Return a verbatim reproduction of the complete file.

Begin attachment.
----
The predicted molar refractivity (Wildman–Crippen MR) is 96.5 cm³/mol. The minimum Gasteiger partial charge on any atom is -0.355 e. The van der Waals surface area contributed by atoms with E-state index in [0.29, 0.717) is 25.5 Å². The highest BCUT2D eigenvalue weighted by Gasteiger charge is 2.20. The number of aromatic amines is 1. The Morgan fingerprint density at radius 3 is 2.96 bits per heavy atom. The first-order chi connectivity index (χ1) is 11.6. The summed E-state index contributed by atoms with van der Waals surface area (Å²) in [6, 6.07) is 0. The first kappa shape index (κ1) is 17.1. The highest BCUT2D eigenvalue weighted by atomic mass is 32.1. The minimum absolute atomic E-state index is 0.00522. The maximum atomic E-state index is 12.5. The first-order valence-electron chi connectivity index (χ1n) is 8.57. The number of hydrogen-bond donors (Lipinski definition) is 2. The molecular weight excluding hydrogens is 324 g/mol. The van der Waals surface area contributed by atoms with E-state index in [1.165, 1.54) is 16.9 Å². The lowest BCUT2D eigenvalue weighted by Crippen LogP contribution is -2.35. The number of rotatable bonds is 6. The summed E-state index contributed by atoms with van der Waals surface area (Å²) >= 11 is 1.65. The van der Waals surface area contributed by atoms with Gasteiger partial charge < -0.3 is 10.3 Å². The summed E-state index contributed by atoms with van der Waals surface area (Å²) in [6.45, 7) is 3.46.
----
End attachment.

The predicted molar refractivity (Wildman–Crippen MR) is 96.5 cm³/mol. The minimum Gasteiger partial charge on any atom is -0.355 e. The van der Waals surface area contributed by atoms with E-state index in [0.29, 0.717) is 25.5 Å². The highest BCUT2D eigenvalue weighted by Gasteiger charge is 2.20. The number of aromatic amines is 1. The Morgan fingerprint density at radius 3 is 2.96 bits per heavy atom. The first-order chi connectivity index (χ1) is 11.6. The summed E-state index contributed by atoms with van der Waals surface area (Å²) in [6, 6.07) is 0. The first kappa shape index (κ1) is 17.1. The highest BCUT2D eigenvalue weighted by atomic mass is 32.1. The minimum absolute atomic E-state index is 0.00522. The maximum atomic E-state index is 12.5. The first-order valence-electron chi connectivity index (χ1n) is 8.57. The number of hydrogen-bond donors (Lipinski definition) is 2. The molecular weight excluding hydrogens is 324 g/mol. The van der Waals surface area contributed by atoms with E-state index in [1.165, 1.54) is 16.9 Å². The lowest BCUT2D eigenvalue weighted by Crippen LogP contribution is -2.35. The number of rotatable bonds is 6. The summed E-state index contributed by atoms with van der Waals surface area (Å²) >= 11 is 1.65. The van der Waals surface area contributed by atoms with Gasteiger partial charge < -0.3 is 10.3 Å². The summed E-state index contributed by atoms with van der Waals surface area (Å²) in [6.45, 7) is 3.46.